Feasibly there could be some kind of universal physical law against the creation of simulations, but such a law is impossible, because some kinds of simulations already exist, for example human dreaming. During human dreaming very precise simulations of the real world are created (which can’t be distinguished from the real world from within – that is why lucid dreams are so rare). So, we could conclude that after small genetic manipulations it is possible to create a brain that will be 10 times more capable of creating dreams than an ordinary human brain. Such a brain could be used for the creation of simulations and strong AI surely will find more effective ways of doing it. So simulations are technically possible (and qualia is no problem for them as we have qualia in dreams).
Any future strong AI (regardless of whether it is FAI or UFAI) should run at least several million simulations in order to solve the Fermi paradox and to calculate the probability of the appearance of other AIs on other planets, and their possible and most typical goal systems. AI needs this in order to calculate the probability of meeting other AIs in the Universe and the possible consequences of such meetings.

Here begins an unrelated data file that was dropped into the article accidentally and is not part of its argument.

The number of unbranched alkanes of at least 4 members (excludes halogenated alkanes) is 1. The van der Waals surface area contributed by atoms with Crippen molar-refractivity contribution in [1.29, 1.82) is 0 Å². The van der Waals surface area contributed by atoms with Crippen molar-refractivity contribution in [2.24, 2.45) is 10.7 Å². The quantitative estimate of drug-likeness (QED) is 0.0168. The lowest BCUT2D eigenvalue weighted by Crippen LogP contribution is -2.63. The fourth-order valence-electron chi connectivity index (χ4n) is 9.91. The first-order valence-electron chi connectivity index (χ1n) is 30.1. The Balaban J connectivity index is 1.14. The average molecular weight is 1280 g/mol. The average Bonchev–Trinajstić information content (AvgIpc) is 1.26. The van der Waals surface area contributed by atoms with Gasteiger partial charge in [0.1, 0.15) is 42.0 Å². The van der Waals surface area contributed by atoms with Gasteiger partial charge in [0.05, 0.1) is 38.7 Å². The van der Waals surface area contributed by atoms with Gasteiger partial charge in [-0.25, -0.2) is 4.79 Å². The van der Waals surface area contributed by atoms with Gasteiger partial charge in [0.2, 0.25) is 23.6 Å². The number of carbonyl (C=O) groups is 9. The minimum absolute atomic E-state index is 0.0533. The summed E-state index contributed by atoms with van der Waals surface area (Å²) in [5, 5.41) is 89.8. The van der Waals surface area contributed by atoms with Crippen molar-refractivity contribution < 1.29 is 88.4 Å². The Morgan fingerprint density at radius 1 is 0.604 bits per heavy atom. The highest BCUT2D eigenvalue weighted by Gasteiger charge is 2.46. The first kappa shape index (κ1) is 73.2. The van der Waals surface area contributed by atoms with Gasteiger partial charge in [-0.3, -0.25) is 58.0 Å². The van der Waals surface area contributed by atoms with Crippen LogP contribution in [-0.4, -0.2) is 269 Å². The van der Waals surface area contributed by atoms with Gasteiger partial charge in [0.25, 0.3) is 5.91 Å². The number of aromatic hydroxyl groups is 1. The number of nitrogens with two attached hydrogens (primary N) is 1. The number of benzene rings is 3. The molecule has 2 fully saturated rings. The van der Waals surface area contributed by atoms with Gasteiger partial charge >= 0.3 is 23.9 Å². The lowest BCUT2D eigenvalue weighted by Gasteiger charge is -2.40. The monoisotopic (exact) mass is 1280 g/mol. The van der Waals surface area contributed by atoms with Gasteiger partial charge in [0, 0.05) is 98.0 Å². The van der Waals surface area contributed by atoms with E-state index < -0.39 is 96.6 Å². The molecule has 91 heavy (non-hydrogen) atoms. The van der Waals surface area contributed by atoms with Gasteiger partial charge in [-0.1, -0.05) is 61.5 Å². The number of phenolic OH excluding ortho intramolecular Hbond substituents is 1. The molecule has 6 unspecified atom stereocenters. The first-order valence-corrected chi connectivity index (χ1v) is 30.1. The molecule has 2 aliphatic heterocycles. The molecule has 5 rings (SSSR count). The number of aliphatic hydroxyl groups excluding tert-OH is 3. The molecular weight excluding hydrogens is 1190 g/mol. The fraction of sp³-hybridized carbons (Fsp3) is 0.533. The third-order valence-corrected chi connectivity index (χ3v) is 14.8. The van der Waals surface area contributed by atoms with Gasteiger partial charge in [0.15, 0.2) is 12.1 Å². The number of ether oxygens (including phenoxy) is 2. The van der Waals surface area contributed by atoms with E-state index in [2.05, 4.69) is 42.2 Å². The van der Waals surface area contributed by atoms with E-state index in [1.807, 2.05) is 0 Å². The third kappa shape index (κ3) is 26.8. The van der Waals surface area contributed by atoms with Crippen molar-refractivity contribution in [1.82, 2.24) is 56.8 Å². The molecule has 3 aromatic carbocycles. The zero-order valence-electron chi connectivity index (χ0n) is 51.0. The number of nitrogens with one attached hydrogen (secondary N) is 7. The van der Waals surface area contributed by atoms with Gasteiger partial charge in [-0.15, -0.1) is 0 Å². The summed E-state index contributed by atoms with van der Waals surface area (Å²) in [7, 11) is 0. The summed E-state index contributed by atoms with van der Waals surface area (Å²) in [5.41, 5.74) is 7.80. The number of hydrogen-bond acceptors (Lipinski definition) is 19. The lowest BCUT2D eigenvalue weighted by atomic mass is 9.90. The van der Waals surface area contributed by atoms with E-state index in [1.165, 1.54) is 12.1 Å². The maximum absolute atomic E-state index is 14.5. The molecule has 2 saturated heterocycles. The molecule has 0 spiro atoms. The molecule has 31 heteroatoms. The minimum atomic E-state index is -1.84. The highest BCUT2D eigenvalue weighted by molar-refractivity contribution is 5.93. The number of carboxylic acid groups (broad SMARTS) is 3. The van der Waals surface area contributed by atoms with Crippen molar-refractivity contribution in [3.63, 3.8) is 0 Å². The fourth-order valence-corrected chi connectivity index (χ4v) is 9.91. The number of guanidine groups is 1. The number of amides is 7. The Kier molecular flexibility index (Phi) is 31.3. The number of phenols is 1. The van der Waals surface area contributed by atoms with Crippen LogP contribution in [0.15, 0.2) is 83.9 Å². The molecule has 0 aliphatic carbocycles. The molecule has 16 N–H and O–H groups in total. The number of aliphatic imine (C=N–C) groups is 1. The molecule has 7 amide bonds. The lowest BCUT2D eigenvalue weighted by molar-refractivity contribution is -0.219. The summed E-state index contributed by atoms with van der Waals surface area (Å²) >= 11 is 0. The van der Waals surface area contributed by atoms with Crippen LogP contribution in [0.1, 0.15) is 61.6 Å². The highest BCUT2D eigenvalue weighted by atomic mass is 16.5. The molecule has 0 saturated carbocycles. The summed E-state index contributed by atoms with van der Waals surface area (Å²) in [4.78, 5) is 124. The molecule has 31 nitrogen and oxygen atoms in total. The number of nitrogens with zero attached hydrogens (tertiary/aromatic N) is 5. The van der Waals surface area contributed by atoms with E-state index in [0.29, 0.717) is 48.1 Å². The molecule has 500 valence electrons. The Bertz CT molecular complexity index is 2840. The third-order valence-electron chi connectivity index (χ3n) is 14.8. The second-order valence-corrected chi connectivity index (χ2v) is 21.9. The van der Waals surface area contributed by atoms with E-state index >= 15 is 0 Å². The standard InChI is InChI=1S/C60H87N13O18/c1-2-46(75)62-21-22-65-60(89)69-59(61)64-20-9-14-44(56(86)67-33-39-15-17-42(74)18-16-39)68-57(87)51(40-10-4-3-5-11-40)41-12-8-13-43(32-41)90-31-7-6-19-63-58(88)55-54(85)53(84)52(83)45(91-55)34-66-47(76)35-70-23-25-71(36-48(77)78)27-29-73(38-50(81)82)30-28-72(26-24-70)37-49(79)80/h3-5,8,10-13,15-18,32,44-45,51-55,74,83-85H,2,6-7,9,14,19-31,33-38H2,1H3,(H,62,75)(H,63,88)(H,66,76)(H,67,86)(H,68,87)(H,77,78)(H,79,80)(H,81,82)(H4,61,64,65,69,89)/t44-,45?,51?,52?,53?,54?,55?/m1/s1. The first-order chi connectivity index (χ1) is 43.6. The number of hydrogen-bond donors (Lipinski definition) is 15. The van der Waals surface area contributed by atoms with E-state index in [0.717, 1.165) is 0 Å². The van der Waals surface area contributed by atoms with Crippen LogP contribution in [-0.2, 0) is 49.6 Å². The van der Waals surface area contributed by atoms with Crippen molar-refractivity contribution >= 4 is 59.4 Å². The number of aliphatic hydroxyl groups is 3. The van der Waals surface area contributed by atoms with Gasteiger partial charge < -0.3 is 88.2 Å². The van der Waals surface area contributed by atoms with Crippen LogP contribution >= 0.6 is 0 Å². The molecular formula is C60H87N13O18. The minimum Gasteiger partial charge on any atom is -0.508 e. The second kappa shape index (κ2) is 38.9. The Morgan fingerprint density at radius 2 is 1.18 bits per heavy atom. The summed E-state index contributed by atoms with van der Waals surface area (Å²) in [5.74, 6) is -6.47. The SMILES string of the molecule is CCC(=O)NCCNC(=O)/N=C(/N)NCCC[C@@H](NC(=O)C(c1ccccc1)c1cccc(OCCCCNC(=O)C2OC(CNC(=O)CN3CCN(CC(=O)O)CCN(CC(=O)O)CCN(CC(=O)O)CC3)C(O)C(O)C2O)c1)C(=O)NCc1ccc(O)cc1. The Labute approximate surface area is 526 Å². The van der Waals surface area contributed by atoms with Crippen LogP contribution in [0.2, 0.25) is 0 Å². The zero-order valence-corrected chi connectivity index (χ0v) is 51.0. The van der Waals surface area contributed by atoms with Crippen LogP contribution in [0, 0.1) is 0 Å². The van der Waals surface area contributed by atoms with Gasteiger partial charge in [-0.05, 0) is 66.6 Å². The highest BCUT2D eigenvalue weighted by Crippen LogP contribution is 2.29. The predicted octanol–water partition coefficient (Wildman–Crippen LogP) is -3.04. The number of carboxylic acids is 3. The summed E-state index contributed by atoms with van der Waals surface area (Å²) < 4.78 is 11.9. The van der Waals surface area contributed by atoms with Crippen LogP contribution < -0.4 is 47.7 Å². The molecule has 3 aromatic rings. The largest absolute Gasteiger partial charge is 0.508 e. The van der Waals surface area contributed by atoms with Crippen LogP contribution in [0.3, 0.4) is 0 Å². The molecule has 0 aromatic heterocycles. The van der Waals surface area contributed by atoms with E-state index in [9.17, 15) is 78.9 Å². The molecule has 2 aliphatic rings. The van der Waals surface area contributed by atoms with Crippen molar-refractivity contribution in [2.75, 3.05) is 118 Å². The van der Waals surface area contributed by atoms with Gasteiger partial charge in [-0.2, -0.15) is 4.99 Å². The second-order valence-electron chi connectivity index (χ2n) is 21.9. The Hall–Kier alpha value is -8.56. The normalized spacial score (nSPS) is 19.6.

As a result a priory estimation of me being in a simulation is very high, possibly 1000000 to 1. The best chance of lowering this estimation is to find some flaws in the argument, and possible flaws are discussed below.
Most abundant classes of simulations
If we live in a simulation, we are going to be interested in knowing the kind of simulation it is. Probably we belong to the most abundant class of simulations, and to find it we need a map of all possible simulations; an attempt to create one is presented here.